The managing director of software as a service firm Konetic is supporting its local paratroopers through free events,...
offering recruitment advice to those leaving the Parachute Regiment as a result of injuries, redundancy or end of service.
As part of The Institute of Directors (IoD) in Essex, the events are organised and run by Paul Finch, managing director of Konetic, who helped develop the Pride P programme.
Through the programme, members of the IoD in Essex offer their business expertise in human resources, recruitment and training to help soldiers of the Parachute Regiment make the transition to civilian life.
Each workshop aims to provide soldiers with an insight into what employers are looking for, through help with CV writing, coaching and improving interview skills. The programme also provides mentors who are willing to share their experiences.
At the most recent workshop, held at the Melville Barracks in Colchester, Finch advised the regiment to always research the business you are interviewing with: “Know your audience and the journey you’re going to go on during the interview.
“Employers want the ideal candidate out of nowhere, and the easier you make that for them the better chance you have. This is why I would advise against the machine gun scatter approach of firing off CVs – go for the shotgun approach instead.”
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Roy Norris, principal consultant at White House Consulting, was present to offer a psychometric testing service for personality assessment, team building and succession planning exercises.
As a behavioural scientist, he works with companies such as Xerox, Logica CMG, Comet and Sirius, observing cultural change, customer care, communications, team building and recruitment.
Norris said ex-military candidates have a unique skillset, including willingness to learn, ambition, adaptability, consistency, reliability, teamwork and the ability to work under pressure.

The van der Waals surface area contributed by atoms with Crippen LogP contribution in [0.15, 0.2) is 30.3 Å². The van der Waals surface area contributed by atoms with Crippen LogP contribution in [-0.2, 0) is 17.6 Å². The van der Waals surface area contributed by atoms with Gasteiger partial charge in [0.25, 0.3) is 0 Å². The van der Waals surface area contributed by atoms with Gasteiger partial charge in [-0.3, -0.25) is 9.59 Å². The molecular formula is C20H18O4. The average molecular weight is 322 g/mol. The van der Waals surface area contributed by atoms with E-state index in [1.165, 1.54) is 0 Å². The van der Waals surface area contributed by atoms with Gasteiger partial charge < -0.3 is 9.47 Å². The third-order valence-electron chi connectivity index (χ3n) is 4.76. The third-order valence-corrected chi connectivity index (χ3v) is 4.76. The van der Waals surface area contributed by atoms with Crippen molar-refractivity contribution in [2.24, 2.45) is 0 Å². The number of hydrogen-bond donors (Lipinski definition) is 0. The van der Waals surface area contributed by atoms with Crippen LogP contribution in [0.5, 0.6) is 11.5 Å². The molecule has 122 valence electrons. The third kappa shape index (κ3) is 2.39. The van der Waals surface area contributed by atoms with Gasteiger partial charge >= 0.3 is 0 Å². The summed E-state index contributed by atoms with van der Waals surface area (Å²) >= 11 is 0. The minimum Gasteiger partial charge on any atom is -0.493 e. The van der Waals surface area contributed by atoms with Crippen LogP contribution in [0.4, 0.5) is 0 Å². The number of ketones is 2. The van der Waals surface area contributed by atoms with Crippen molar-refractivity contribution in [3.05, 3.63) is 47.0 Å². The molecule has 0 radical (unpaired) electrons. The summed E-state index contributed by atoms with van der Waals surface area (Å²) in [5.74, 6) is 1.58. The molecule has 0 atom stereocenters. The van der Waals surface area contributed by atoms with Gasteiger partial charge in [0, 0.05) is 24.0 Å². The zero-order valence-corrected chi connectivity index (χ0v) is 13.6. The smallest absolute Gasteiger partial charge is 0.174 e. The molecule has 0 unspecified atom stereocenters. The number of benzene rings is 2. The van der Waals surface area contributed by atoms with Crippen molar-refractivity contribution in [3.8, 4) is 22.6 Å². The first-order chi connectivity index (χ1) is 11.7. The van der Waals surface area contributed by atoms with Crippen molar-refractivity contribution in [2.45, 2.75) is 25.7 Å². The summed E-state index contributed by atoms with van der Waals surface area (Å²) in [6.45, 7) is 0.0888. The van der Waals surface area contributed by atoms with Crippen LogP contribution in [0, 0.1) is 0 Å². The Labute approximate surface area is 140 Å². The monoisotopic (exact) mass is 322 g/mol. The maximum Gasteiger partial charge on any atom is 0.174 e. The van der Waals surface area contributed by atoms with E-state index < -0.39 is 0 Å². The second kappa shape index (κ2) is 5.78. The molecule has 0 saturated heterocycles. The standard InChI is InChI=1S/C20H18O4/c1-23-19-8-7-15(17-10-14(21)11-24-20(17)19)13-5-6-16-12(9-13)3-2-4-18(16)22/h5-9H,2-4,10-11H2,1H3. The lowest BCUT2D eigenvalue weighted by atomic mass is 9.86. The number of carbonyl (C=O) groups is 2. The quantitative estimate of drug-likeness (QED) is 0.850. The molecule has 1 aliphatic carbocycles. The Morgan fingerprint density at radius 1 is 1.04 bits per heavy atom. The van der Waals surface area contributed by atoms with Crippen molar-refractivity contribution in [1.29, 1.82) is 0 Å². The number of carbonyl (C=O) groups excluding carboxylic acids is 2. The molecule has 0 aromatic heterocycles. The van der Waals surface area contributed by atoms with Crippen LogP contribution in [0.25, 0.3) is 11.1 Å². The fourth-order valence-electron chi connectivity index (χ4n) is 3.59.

He said the Parachute Regiment, with its motto “Utrinque Paratus”, meaning “Ready for Anything”, makes ex-members perfect for commerce.
“Joining the regiment was a challenge. Leaving is no more than starting another fresh challenge, and you already know how good you are at that,” added Norris.
Sergeant Stuart Dalziel, a past Pride P delegate, said he met his mentor through the programme: “A mentor is not there to dictate, but to bring ideas out of you. They can bolster your own career plan or help create a fall-back plan for you. They find other avenues in case the first plan doesn’t come to fruition.”
James Cracknell of the Colchester Business and Enterprise Agency (COLBEA) advised the soldiers on starting their own business: “The vision of success is different for everyone – the personal image, journey and vision.
“It is important to build a network. I commuted for 26 years and then realised I knew no one in Colchester. Build your network two out and one in. You will be in your office on your own, but you need a network around you.”
Recruiter Manpower was also present to give advice on writing a “killer” CV, which Simon Osborne, business manager at Manpower should be "relevant, simple and precise”.